*For the record, we seem to never have an consistent Internet connection these days and I hate having to go a few days without checking email, being able to keep up with what I desire to be daily blogging and other online stuff. But we have discovered a secret. If we take out laptop out on our back deck, we get a connection so here I am. Micah is napping and I am basking in a sun and warmth of Brooklyn’s early summer, laptop in hand…eating up this short period of peaceful alone time! Oh if only modern technology was a little more reliable!
Thoughts I’ve been pondering this week(and for the record, I include myself in this need to be a more encouraging mom):
1. Apparently it not only takes a village to raise a child but in New York City, everyone want to raise your child right along with you but unfortunately not always in the most gracious manner.
2. 95% of moms are walking around with a constant, burdensome load of guilt on their shoulders. In our minds, we’re always failing, always harming the future well-being of our children, etc. They’re our little continuing projects and we want to get an A++ at the end of the day but give out selves a D- most of the time. We feel the world is probably giving us a big F.
3. With that being said, we need to encourage and support each other when ever we can. Leaving ourselves and our children out of the picture, when we see another mother doing something right or finding progress in a certain area of child-rearing, we should be quick to let her know we have noticed and praise her efforts. This praise may not be reciprocated but it is better to practice giving it none the less.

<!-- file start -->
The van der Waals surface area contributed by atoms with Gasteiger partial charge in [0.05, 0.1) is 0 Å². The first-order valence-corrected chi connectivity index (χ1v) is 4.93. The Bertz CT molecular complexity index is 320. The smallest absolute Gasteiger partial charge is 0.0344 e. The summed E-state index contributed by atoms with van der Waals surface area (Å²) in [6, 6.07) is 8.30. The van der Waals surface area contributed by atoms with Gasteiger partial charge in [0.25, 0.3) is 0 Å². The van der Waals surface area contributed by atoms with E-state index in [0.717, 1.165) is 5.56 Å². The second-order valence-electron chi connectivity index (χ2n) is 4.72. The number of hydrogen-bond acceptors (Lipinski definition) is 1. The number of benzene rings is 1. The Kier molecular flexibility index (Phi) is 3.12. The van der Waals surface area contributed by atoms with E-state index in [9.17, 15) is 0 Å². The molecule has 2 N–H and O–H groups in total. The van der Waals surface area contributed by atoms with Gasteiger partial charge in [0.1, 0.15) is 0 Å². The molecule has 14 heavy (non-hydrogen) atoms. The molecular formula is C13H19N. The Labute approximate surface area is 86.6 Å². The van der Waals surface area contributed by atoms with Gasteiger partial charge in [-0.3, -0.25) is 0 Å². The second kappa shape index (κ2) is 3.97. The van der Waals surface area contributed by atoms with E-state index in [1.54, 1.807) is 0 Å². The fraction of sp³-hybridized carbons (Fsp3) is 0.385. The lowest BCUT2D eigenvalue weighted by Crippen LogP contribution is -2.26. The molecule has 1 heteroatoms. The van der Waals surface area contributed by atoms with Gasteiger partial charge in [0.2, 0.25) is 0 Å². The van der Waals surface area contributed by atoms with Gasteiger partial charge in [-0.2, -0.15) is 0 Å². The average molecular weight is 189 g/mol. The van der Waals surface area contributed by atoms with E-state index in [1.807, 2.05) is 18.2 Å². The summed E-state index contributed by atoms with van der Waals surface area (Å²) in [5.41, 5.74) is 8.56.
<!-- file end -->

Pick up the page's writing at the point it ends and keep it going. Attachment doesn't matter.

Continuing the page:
4. Advice or correction should come after encouragement and always be smothered both top and bottom with encouragement. As I say, Most of us mothers already give ourselves failing or near failing grades most of the time. We need to be handled gently. We’re trying so hard, each in our own unique style and simply hunger to know we’re being “good moms.”
5. Next time a mom shares an insecurity about parenting, encourage her. Unless she is abusing her child in some way, assume she is doing a much better job than she herself recognisance and tell her this. If advice or correction alone is given in this situation, without much, much encouragement, she may break. Without realizing it, she is likely unwrapping these insecurities because she is desperate for affirmation and a listening ear.
6. Moms are more responsible for the spreading of this good will than anyone else. If we make a point of being encouraging, understanding, gracious individuals with one another than perhaps others will be more likely to follow suit. I for one hope I can begin becoming a more encouraging, other focused mom…my short run so far in motherhood has showed me this behavior is not just coveted when received but unfortunately, far too rare a phenomena among our kind. I dare to assume we’d all be better off if this would change
What do you think? Agree? Disagree?